5.  Express Confidence in Them

When still very young in ministry, I remember a grizzled old veteran pastor telling me. “People don’t do what you expect, they do what you inspect.” Over time, I recognized he was just a cynical, controlling, old boss.

In my experience, people very often do exactly what you expect. If I have low expectations, they perform at a low level. If I have high expectations, they usually perform at a high level. In fact, if I express great confidence in them, they often far exceed what either they or I thought could be done. Meeting or exceeding great expectations leave people feeling empowered and satisfied.

 

6.  Decide Together

Being told what to do is demotivating and demoralizing. But when included in the process of deciding what to do and how to do it, most people embrace the task and follow through diligently. It’s as simple as that. We own what we help create. People of all ages and generations appreciate the opportunity to participate in the creative process, but for most Millennials, participating, contributing to the decision-making process and working in teams is almost a non-negotiable.

 

7.  Praise Effort and Success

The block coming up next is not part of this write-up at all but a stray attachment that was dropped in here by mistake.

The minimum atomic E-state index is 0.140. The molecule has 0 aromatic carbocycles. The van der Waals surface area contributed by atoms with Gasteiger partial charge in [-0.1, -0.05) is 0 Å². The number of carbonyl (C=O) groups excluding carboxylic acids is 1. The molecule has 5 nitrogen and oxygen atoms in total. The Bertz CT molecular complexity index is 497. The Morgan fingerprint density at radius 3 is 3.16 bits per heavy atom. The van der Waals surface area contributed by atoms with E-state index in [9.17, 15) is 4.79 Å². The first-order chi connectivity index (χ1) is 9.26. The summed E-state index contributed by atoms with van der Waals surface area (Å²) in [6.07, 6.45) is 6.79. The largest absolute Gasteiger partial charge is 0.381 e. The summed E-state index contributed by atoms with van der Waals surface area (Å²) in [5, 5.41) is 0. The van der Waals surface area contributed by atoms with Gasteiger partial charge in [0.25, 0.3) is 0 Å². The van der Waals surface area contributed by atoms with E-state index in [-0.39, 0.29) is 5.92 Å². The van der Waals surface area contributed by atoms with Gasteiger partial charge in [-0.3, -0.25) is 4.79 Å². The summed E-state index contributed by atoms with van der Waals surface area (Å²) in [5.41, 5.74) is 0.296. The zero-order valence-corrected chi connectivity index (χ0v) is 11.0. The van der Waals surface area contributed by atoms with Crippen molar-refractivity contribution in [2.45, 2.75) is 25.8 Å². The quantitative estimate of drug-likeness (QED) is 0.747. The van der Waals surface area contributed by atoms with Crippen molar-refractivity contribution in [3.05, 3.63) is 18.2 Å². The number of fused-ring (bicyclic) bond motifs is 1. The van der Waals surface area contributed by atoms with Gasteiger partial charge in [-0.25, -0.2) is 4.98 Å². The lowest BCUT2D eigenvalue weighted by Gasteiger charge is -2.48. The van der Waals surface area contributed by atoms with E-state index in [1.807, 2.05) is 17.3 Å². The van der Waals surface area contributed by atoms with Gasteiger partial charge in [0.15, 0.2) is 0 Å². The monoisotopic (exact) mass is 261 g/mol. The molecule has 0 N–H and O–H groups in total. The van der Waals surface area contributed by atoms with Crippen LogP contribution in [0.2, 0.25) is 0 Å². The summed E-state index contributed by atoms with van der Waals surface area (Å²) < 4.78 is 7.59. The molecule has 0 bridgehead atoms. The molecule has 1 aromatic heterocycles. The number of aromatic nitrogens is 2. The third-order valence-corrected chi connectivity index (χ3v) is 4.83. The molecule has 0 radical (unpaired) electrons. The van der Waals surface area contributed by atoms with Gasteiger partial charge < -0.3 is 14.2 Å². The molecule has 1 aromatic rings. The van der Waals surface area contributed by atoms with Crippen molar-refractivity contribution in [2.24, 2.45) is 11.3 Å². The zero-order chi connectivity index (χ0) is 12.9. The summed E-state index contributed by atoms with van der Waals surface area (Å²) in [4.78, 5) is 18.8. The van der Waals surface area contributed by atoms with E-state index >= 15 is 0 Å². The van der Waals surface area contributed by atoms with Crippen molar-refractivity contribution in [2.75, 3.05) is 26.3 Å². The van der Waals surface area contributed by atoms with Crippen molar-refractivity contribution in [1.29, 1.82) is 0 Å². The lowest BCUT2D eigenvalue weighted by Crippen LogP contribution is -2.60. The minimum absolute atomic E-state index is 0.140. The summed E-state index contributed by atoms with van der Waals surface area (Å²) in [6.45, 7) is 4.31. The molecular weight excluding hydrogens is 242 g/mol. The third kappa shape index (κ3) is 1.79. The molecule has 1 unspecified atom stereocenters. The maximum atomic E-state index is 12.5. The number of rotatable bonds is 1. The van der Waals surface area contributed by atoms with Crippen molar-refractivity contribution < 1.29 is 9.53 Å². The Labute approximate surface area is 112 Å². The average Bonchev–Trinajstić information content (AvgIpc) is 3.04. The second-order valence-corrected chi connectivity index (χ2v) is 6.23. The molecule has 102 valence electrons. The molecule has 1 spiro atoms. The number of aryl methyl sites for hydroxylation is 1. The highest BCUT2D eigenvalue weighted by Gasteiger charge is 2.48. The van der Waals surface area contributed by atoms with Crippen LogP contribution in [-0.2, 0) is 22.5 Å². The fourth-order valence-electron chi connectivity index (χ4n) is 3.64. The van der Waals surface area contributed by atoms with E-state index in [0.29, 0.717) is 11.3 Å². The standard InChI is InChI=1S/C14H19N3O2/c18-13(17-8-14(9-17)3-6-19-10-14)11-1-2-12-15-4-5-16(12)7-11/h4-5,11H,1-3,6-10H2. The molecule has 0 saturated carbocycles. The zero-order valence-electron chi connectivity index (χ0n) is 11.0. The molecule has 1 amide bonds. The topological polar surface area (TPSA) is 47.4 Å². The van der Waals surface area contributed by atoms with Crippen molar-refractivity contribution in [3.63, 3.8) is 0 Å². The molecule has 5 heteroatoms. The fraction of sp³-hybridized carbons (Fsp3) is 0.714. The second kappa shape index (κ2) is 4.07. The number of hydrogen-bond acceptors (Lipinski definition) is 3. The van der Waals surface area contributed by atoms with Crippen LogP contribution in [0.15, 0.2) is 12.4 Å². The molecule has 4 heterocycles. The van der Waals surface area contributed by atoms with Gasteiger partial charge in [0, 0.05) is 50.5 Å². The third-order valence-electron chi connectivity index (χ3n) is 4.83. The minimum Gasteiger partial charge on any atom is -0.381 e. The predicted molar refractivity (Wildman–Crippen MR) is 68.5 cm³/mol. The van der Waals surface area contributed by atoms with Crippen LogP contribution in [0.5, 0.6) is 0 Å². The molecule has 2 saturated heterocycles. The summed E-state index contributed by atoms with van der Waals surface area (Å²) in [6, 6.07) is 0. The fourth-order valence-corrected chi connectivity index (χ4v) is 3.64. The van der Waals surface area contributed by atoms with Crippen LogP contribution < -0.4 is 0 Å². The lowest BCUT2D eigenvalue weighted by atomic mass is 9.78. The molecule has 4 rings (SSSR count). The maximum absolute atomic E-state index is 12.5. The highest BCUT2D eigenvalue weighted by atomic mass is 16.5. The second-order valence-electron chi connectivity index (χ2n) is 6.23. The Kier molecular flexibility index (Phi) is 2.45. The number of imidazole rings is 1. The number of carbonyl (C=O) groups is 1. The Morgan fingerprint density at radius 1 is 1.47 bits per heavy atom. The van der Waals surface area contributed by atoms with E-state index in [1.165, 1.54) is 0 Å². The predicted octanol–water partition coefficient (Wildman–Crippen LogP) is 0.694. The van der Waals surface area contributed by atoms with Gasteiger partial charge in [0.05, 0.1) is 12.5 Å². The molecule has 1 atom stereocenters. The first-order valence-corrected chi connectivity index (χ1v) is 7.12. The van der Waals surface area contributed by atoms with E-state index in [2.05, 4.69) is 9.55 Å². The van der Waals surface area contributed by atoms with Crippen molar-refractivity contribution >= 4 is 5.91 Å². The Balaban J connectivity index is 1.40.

Most people, even control-freak boss types read this and go, “Oh, yeah. Got it. I know that.” Problem is, we know it but often forget to do it. A simple, “Thank you,” motivates most people for weeks. Everyone appreciates being appreciated. We gladly follow leaders who appreciate us and what we do. If you want to be an empowering leader, be quick to shower praise. Make heroes of the people who are doing what needs to be done.

We become even more empowering when we praise not only success, but also effort. Sometimes unsuccessful effort leads to success. We hear, “If at first you don’t succeed, try, try again.” Well the person who is praised for trying, in spite of failure, is far more likely to “try, try again,” until they finally succeed.

 

8.  Reward Self-improvement